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7 Evaluation of Professional-Development Programs Large amounts of federal and private money are being spent on innovative programs for the professional development of K-12 science teachers, and many people are devoting tremendous amounts of time and energy to this critical com- ponent of excellent science education. How do we know whether these resources are productive whether a program's objectives have been accomplished? We need to be able to determine which programs are working best and which are not, and we need to know whether a program has provided participants with new insights, knowledge, or skills and whether it has led to improved achievement among students. We have few data on the long-term impact of the programs; obtaining objective data on such programs is daunting and expensive. The prob- lem is not new. If we can learn from the past, we should be able to do better in the future. Much of what we know about the effectiveness of professional-development programs is based on anecdotes and on reports from teachers, principal investiga- tors, and program directors involved with the programs themselves. In our re- view of professional-development programs, we heard repeatedly that teachers felt empowered by their participation and gained an enhanced sense of profes- sionalism. We also heard that many teachers particularly elementary-school teachers felt that they had increased their content knowledge and were more comfortable in using inquiry-based methods of instruction in their classrooms. That kind of subjective information is important and useful, but the overwhelm- ing majority of programs we examined had no formal mechanisms for determin- ing the effectiveness of programs by assessing how students fared after partici- pating in programs in which their teachers participated. 73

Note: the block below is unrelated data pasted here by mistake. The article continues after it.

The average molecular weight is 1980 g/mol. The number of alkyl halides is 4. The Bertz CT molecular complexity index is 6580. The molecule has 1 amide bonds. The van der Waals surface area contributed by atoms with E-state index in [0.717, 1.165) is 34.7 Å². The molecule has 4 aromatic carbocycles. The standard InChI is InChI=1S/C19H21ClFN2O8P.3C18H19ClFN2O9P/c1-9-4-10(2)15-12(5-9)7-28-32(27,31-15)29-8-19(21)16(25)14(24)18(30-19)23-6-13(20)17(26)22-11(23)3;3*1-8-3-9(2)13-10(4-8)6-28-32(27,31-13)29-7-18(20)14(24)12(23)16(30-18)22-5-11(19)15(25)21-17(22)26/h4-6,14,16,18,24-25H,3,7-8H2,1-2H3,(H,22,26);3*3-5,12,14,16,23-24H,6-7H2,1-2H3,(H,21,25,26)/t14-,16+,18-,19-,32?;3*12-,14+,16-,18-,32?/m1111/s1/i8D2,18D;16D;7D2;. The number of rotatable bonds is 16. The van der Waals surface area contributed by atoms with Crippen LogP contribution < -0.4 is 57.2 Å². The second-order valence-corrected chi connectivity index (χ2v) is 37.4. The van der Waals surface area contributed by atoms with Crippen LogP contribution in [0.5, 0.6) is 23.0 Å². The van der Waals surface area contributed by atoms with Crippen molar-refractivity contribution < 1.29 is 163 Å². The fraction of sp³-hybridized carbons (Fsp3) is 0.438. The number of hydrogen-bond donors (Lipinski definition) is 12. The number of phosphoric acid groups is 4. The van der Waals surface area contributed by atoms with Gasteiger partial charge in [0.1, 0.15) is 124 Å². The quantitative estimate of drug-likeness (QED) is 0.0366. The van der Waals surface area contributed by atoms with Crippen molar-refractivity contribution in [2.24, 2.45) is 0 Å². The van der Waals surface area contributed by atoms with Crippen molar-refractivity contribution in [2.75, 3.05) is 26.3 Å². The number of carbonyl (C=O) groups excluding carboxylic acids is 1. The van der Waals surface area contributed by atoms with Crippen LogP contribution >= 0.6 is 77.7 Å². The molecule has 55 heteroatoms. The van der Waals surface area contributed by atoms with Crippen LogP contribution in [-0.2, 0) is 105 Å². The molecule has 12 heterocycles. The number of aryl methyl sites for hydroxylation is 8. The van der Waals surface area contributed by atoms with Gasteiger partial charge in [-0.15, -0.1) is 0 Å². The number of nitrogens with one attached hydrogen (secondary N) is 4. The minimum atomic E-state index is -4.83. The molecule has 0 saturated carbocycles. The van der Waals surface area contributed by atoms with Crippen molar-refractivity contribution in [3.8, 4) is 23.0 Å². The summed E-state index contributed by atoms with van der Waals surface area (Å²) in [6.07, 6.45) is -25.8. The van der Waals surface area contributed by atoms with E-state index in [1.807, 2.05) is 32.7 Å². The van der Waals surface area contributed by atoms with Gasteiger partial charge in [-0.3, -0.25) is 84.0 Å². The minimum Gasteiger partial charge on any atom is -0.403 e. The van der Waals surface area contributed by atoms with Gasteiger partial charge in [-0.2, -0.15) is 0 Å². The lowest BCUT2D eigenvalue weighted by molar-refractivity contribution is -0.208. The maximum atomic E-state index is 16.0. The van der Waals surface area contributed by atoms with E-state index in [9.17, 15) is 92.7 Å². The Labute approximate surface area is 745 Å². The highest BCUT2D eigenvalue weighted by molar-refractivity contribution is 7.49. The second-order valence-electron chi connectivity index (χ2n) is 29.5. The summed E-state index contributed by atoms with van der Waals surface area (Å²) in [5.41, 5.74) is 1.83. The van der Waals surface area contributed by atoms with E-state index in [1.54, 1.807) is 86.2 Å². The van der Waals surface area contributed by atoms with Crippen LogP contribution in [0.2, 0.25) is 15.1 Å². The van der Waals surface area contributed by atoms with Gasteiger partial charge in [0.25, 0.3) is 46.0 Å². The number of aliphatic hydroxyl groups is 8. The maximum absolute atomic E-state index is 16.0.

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74 PROFESSIONAL DEVELOPMENT OF SCIENCE TEACHERS We are concerned about that situation because of the lessons learned in the 1980s. In 1984, the General Accounting Office concluded that although the NSF-sponsored teacher institutes of the 1960s and 1970s had favorable effects on teachers, as measured by attitudinal surveys, there was no empirical evidence to support the contention that the institutes had favorable effects on students. At the time, the costs of evaluation were not allowed in education grants and there might have been a dearth of instruments available to measure effects on students. A decade later, there are still an inadequate number of techniques to measure and evaluate the effects. At a time of federal budget cutbacks, the lack of evidence linking spending to student achievement was used as one excuse for the elimina- tion of science-education programs. Federal appropriations for science educa- tion practically disappeared from the political landscape until another "crisis in education" had begun again, this time driven by consensus about science literacy and economic competitiveness rather than national security. We need to know the effects of professional-development activities on the classroom behavior of teachers, such as the extent to which they incorporate the content and process elements of their training into their classroom teaching. Obviously, we must evaluate student performance what they know and are able to do as a result of their teachers' professional-development activities. We need to develop measures of the cost effectiveness of various programs on classroom behavior. Ultimately, we need to design ways to collect longitudinal data to measure the effects of professional-development programs for teachers on their students, including how they learn and make decisions beyond high school. Obtaining such data will require perseverance to collect and analyze comparable data over periods of 5-10 years. Funding to support those long-term efforts must also be obtained. But if the barriers can be surmounted, we will gain better insight into how professional development affects teacher and student outcomes over time. This chapter presents ideas and recommendations for the development of effective evaluation tools that will yield the data we need. The primary question to be answered is, "Has the professional-development program being evaluated helped teachers to create a high-quality learning environment so that the students are doing better in science?" To develop evaluation strategies that answer that primary question, we must know what forms of evaluation are required, who should conduct evaluations, what tools and programs we need to conduct useful evaluations, what levels of funding are needed to conduct useful evaluations, and how the administrative structure supports program evaluation. FORMS OF PROGRAM EVALUATION Program evaluation can take many forms. Not all professional-develop- ment programs need to be evaluated in the same way. For example, a lecture